Of the respondents, 64% (25) were female and 36% (14) worked part time. There were 20 (51%) questionnaires from year 4, 18 (46%) from year 5 and one SpR who was post CCT (Certificate of Completion in Training) but completing the optional 6 month post following training. Trainees' specialities were general paediatrics (51% (20)), subspeciality (36% (14)), community paediatrics (8% (3)), and neonates (5% (2)). There was no difference in the management activities undertaken by SpRs in terms of gender, age, year of training and subspeciality.
Amount of managerial activity
All SpRs reported doing some clinical managerial activities with 44% (17/39)) doing ≥4 h per week (table 1). Time spent on non-clinical managerial activities was limited with most (64% (25/39) SpRs doing ≤30 min per week; 10% (4/39) SpRs had no experience. The most common factors which inhibited SpRs participating in management included shift patterns of work and being too busy (table 1).
Perceived importance of managerial activities
Clinical and non-clinical managerial experience was rated as very important in training by 90% (35/39) and 79% (31/39) SpRs, respectively, with year 5 trainees rating non-clinical managerial experience as more important than their year 4 colleagues (p=0.006). Table 2 show SpRs were least confident in leading management change and being project managers but most confident in delegation and knowing when to seek help. Female trainees were more confident to delegate to the clinical team than their male counterparts (p=0.0008). Regarding knowledge of applying policies/guidance, SpRs were least knowledgeable about E-portfolio and the National Service Framework (NSF) for children, although for the latter, year 5 trainees scored higher than year 4 (p=0.03). Trainees were most knowledgeable in work placed assessments and 360 degree feedback.
A majority (33/39 (85%)) of SpRs reported they had undertaken training courses on key managerial areas, but 15% (6/39) had not done any formal training. Courses included ‘Teach the teacher’ (22/39, (56%)), appraisal and assessment (19/39 (49%)), leadership (15/39 (39%)) and consent (11/39 (28%)). A smaller number of SpRs had received training on how to deal with doctors in difficulty (9/39 (23%)) and E portfolio (8/39 (20%)). Ways in which trainees should be encouraged to participate in management learning are shown in table 2.
Free text comments
Seven of the 39 respondents (18%) wrote free text comments (box 1). These fell into three themes, namely time pressures and the need to have allocated time for gaining management experience, training, and courses and their availability.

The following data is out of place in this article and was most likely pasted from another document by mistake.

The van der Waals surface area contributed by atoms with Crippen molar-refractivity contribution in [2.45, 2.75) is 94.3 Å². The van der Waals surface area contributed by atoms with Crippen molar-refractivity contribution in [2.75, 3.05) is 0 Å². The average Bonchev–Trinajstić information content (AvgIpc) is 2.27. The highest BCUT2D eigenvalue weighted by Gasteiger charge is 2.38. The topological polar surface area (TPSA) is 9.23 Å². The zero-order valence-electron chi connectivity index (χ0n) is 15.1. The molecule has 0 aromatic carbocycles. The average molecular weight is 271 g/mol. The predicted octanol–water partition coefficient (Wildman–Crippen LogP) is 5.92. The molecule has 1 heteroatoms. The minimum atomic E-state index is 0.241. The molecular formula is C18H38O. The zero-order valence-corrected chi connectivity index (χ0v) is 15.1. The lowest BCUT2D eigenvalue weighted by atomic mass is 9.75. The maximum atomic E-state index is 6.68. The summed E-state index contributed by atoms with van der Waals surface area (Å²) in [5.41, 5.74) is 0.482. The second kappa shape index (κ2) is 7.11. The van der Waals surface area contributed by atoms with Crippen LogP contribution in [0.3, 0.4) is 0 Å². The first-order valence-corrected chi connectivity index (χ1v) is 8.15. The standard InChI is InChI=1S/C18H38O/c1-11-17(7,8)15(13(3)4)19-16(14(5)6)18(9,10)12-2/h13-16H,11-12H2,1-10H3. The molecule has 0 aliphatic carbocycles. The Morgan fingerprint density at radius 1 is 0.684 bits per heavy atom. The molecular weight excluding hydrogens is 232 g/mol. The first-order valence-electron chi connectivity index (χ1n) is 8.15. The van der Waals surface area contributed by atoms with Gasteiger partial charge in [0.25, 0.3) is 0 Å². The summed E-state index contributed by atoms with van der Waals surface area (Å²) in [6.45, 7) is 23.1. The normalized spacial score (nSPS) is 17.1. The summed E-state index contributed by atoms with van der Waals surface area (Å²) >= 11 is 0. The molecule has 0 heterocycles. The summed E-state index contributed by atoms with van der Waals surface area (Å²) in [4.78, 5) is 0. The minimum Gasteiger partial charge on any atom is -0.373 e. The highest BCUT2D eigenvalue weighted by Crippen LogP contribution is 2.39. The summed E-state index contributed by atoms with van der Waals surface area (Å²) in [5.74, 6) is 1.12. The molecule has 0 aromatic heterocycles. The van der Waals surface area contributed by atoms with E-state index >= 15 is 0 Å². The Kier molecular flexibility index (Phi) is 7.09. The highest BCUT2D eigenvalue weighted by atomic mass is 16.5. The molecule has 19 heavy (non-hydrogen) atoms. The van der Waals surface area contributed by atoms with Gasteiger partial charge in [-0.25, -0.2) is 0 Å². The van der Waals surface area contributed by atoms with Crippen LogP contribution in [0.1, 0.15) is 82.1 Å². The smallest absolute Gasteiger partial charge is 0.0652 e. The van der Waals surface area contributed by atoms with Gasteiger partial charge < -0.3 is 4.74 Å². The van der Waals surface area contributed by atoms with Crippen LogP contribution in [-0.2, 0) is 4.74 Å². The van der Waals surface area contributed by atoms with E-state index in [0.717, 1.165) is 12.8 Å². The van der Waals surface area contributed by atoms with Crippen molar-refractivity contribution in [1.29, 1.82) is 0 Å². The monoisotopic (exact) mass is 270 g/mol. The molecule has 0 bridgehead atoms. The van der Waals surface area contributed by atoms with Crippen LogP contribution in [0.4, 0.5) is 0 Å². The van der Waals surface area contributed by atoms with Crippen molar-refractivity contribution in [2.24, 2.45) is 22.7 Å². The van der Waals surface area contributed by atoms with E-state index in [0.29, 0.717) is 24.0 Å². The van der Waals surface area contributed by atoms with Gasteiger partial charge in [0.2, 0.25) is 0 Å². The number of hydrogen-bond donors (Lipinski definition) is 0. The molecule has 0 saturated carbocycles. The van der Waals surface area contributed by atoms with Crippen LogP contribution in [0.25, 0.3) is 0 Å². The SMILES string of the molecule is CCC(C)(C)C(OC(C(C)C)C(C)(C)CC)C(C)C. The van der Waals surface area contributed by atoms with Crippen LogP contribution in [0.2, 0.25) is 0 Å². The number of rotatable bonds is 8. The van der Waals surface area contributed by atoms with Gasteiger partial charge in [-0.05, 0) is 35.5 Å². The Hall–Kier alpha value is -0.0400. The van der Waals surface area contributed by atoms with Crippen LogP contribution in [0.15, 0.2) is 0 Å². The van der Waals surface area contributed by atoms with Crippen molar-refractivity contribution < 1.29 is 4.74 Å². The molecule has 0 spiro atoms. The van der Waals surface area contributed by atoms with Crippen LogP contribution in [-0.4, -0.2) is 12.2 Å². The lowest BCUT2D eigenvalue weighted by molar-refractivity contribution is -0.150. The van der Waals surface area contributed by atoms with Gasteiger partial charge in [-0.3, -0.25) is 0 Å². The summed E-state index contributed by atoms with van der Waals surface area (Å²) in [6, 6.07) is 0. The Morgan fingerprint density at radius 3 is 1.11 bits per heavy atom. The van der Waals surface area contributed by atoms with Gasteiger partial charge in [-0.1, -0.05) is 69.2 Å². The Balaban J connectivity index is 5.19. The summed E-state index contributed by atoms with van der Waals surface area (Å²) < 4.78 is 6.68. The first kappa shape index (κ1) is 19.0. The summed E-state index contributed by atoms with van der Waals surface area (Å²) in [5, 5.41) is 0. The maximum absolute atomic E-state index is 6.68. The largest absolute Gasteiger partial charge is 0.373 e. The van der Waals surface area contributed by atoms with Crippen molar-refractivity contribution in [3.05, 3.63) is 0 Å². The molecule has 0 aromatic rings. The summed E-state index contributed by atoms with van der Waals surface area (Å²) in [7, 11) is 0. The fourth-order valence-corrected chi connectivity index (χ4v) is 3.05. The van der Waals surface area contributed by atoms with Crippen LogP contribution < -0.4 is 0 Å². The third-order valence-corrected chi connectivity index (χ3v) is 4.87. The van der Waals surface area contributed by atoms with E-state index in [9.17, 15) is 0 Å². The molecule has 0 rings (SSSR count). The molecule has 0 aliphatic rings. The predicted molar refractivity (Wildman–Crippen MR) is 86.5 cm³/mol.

Box 1 Free text comments
I believe that in order to gain experience in management we need to be ‘taken off’ the 9am–5pm activities on certain agreed days/occasions. Otherwise our colleagues, (mostly ST4s where I work currently), nursing staff, and consultants will expect us to do the SpR duties PLUS attending management meetings/acting up as consultants.
Plenty of management experience, problem, is as SPR no time is allocated. Therefore all in own time.
We need allocated time for management experience for final SpRs and specific job plan.
Time is a great issue.
It is importantand& at present limited available training–it would be good to develop.
I have been encouraged by my educational supervisor to attend management sessions with my consultants. Formal teaching and shadowing consultants will be helpful.
Courses and their availability
West Midlands Stepping up to your consultant role (course) was very useful.
Have attended course but not one provided in West Midlands as current set up of different days over course of several months harder to obtain study leave for/fit into rota than course running over week.
This study found that SpRs are undertaking management activities, although the time spent in non-clinical areas of management is limited. The most common factors which inhibited management learning included shift patterns of work and being busy. These are important to address as shift pattern of work is now the norm since EWTD reduced working hours to 48 h per week in August 2009.